Last season, Ezequiel Carrera was a lightning rod for attention among Tigers fans. After Andy Dirks underwent back surgery during spring training, Carrera was among the players mentioned to take his place on the 25-man roster. Carrera hit .200 with a .238 on-base percentage in 40 at-bats and was sent to Triple-A Toledo. From there, he took off, hitting .307/.387/.422 with 43 stolen bases. Fans clamored for him to make the jump to the major leagues.
They got their wish after Austin Jackson was traded, as Carrera was finally recalled to the majors. Carrera split time with Rajai Davis in center field and hit .261/.301/.348 in 73 plate appearances. He also stole seven bases in eight attempts, and was worth 0.3 WAR in 45 games. However, an ill-timed attempt at a diving catch resulted in a walk-off win for the Minnesota Twins in a pivotal September matchup, leaving many with a sour taste in their mouth. Looking back at his overall production, Carrera was roughly what we expected.
This offseason, the Tigers signed outfielder Xavier Avery to a minor league contract with an invite to spring training. With a final bench spot up in the air -- Tyler Collins' job isn't necessarily safe yet -- Avery could be the "new" Ezequiel Carrera in 2015.
Where did he come from?
Avery was a second round selection of the Baltimore Orioles in 2008. A high school outfielder from Georgia, Avery started his career in the Gulf Coast League, where he hit .280/.333/.337 in 192 plate appearances. The Orioles promoted him aggressively to Single-A ball in 2009, but Avery didn't show much improvement. In 2010, Avery hit .280/.349/.389 with 25 doubles and six triples in 447 plate appearances at Advanced-A Frederick. He earned a late-season promotion to Double-A Bowie, where he hit .234 with a .288 on-base percentage in 107 plate appearances.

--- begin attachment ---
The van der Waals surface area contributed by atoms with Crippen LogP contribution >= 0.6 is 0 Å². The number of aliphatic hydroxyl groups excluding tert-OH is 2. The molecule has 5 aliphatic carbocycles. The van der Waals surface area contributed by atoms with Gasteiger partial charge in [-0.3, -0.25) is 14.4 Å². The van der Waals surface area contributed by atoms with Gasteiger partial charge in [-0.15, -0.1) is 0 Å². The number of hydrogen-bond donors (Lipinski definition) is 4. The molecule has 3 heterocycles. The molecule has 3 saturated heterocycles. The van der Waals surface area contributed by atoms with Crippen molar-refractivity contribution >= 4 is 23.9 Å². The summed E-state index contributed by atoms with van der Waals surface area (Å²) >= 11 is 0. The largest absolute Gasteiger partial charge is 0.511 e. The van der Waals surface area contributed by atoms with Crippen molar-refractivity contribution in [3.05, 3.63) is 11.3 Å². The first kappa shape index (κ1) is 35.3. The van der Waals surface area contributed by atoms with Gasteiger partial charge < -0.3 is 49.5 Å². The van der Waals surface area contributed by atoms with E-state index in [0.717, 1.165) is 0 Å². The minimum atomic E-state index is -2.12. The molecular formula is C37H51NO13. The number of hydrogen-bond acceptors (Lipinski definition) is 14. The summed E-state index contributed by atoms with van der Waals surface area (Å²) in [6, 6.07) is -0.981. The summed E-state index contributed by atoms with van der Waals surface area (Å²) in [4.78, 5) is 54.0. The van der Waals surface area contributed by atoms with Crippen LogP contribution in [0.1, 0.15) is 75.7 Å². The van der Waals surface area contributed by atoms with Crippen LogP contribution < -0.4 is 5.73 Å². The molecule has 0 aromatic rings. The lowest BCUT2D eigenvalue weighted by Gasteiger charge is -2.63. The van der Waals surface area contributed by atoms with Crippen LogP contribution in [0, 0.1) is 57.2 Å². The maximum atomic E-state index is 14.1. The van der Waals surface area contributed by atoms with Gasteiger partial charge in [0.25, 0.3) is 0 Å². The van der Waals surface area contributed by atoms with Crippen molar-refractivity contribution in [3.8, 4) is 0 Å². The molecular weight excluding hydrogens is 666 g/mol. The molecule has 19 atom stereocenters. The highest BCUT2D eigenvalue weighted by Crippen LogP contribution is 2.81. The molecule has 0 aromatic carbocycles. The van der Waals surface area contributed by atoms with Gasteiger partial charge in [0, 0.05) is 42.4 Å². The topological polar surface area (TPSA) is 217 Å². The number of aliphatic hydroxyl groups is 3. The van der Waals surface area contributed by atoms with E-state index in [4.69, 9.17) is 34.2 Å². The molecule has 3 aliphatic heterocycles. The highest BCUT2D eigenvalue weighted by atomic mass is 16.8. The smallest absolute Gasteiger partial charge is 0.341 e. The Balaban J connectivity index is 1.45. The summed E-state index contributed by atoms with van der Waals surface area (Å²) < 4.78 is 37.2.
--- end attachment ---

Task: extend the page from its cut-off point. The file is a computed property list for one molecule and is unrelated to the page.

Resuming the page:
In 2011, Avery spent his age 21 season exclusively at Double A. He continued to struggle hitting for average and power, batting .259 with a .343 slugging average. His only saving grace was a 7.8 percent walk rate that bumped his on-base percentage up to .324. Nevertheless, Baltimore promoted him to Triple A in 2012, and he spent the season traversing between there and the major leagues, where the O's were hurting for outfield depth. He hit a combined .233/.325/.353 between the two levels and was worth -0.1 WAR in 107 games with the Orioles.
Avery was demoted to Double A to begin the 2013 season. Still only 23, Avery finally enjoyed some success in the high minors, hitting .300/.391/.406 in 160 plate appearances. He was promoted back to Triple A, but relapsed back to a .624 OPS before he was traded to the Seattle Mariners for Michael Morse in August. The Mariners designated Avery for assignment in March, and he spent all of 2014 in Triple A, where he hit .275/.344/.413 with 10 home runs in the hitter-friendly Pacific Coast League. The Tigers signed Avery in November shortly after he was granted free agency.
Avery is a premium athlete who has all the physical tools to be a star, but has never been able to funnel those tools into actual production. A six foot, 190 pound left-handed outfielder, Avery has excellent speed and great outfield range. He was rated as the #9 prospect and best athlete in the Orioles' system by Baseball America prior to the 2012 season.
Baseball Prospectus was equally high on Avery prior to the 2012 season, and they raved about him in their annual publication.